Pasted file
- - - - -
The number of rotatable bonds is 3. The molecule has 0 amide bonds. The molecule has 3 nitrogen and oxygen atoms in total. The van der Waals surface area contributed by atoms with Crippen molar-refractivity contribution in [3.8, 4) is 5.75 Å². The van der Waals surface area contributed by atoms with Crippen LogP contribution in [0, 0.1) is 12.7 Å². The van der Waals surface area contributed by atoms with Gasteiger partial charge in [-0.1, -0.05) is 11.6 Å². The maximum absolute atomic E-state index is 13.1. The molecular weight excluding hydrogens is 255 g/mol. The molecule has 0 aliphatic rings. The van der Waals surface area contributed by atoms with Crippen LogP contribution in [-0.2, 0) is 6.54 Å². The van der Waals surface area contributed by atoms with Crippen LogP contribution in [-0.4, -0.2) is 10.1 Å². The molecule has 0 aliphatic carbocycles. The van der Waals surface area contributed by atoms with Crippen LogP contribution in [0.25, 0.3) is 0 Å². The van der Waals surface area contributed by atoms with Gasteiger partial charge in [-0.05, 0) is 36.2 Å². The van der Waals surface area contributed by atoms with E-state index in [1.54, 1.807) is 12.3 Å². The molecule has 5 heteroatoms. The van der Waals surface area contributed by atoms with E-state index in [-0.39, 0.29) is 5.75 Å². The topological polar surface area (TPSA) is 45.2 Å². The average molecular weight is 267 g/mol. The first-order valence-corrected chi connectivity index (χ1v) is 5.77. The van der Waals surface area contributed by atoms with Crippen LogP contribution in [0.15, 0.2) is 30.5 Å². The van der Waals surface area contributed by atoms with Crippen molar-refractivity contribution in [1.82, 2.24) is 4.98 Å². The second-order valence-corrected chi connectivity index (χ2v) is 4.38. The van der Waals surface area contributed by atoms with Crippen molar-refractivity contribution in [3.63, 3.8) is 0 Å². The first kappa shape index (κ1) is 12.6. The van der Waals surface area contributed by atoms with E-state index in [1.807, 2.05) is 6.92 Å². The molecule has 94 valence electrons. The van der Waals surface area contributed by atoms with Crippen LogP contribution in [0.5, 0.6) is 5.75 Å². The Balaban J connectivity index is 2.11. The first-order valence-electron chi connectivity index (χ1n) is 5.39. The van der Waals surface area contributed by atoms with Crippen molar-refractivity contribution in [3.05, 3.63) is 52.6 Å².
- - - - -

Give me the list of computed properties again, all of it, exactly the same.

The number of rotatable bonds is 3. The molecule has 0 amide bonds. The molecule has 3 nitrogen and oxygen atoms in total. The van der Waals surface area contributed by atoms with Crippen molar-refractivity contribution in [3.8, 4) is 5.75 Å². The van der Waals surface area contributed by atoms with Crippen LogP contribution in [0, 0.1) is 12.7 Å². The van der Waals surface area contributed by atoms with Gasteiger partial charge in [-0.1, -0.05) is 11.6 Å². The maximum absolute atomic E-state index is 13.1. The molecular weight excluding hydrogens is 255 g/mol. The molecule has 0 aliphatic rings. The van der Waals surface area contributed by atoms with Crippen LogP contribution in [-0.2, 0) is 6.54 Å². The van der Waals surface area contributed by atoms with Crippen LogP contribution in [-0.4, -0.2) is 10.1 Å². The molecule has 0 aliphatic carbocycles. The van der Waals surface area contributed by atoms with Crippen LogP contribution in [0.25, 0.3) is 0 Å². The van der Waals surface area contributed by atoms with Gasteiger partial charge in [-0.05, 0) is 36.2 Å². The van der Waals surface area contributed by atoms with E-state index in [1.54, 1.807) is 12.3 Å². The molecule has 5 heteroatoms. The van der Waals surface area contributed by atoms with E-state index in [-0.39, 0.29) is 5.75 Å². The topological polar surface area (TPSA) is 45.2 Å². The average molecular weight is 267 g/mol. The first-order valence-corrected chi connectivity index (χ1v) is 5.77. The van der Waals surface area contributed by atoms with Crippen LogP contribution in [0.15, 0.2) is 30.5 Å². The van der Waals surface area contributed by atoms with Crippen molar-refractivity contribution in [1.82, 2.24) is 4.98 Å². The second-order valence-corrected chi connectivity index (χ2v) is 4.38. The van der Waals surface area contributed by atoms with Crippen molar-refractivity contribution in [3.63, 3.8) is 0 Å². The first kappa shape index (κ1) is 12.6. The van der Waals surface area contributed by atoms with E-state index in [1.807, 2.05) is 6.92 Å². The molecule has 94 valence electrons. The van der Waals surface area contributed by atoms with Crippen LogP contribution in [0.5, 0.6) is 5.75 Å². The Balaban J connectivity index is 2.11. The first-order valence-electron chi connectivity index (χ1n) is 5.39. The van der Waals surface area contributed by atoms with Crippen molar-refractivity contribution in [3.05, 3.63) is 52.6 Å².